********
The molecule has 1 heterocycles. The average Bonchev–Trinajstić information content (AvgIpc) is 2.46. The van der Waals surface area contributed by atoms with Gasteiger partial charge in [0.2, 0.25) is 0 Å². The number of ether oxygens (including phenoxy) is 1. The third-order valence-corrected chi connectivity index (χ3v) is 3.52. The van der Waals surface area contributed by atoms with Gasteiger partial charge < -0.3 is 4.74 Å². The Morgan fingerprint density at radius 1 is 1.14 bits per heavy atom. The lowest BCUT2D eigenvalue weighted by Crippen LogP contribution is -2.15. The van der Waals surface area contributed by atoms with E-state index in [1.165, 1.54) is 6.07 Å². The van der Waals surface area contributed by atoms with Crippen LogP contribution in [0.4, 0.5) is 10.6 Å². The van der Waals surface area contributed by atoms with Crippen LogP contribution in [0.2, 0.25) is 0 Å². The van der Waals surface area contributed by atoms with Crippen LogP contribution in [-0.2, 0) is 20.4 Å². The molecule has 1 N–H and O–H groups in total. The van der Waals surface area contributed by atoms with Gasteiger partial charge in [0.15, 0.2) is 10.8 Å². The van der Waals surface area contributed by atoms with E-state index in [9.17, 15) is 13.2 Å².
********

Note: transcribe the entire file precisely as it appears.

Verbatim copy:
The molecule has 1 heterocycles. The average Bonchev–Trinajstić information content (AvgIpc) is 2.46. The van der Waals surface area contributed by atoms with Gasteiger partial charge in [0.2, 0.25) is 0 Å². The number of ether oxygens (including phenoxy) is 1. The third-order valence-corrected chi connectivity index (χ3v) is 3.52. The van der Waals surface area contributed by atoms with Gasteiger partial charge < -0.3 is 4.74 Å². The Morgan fingerprint density at radius 1 is 1.14 bits per heavy atom. The lowest BCUT2D eigenvalue weighted by Crippen LogP contribution is -2.15. The van der Waals surface area contributed by atoms with E-state index in [1.165, 1.54) is 6.07 Å². The van der Waals surface area contributed by atoms with Crippen LogP contribution in [0.4, 0.5) is 10.6 Å². The van der Waals surface area contributed by atoms with Crippen LogP contribution in [0.2, 0.25) is 0 Å². The van der Waals surface area contributed by atoms with Crippen LogP contribution in [-0.2, 0) is 20.4 Å². The molecule has 1 N–H and O–H groups in total. The van der Waals surface area contributed by atoms with Gasteiger partial charge in [0.15, 0.2) is 10.8 Å². The van der Waals surface area contributed by atoms with E-state index in [9.17, 15) is 13.2 Å².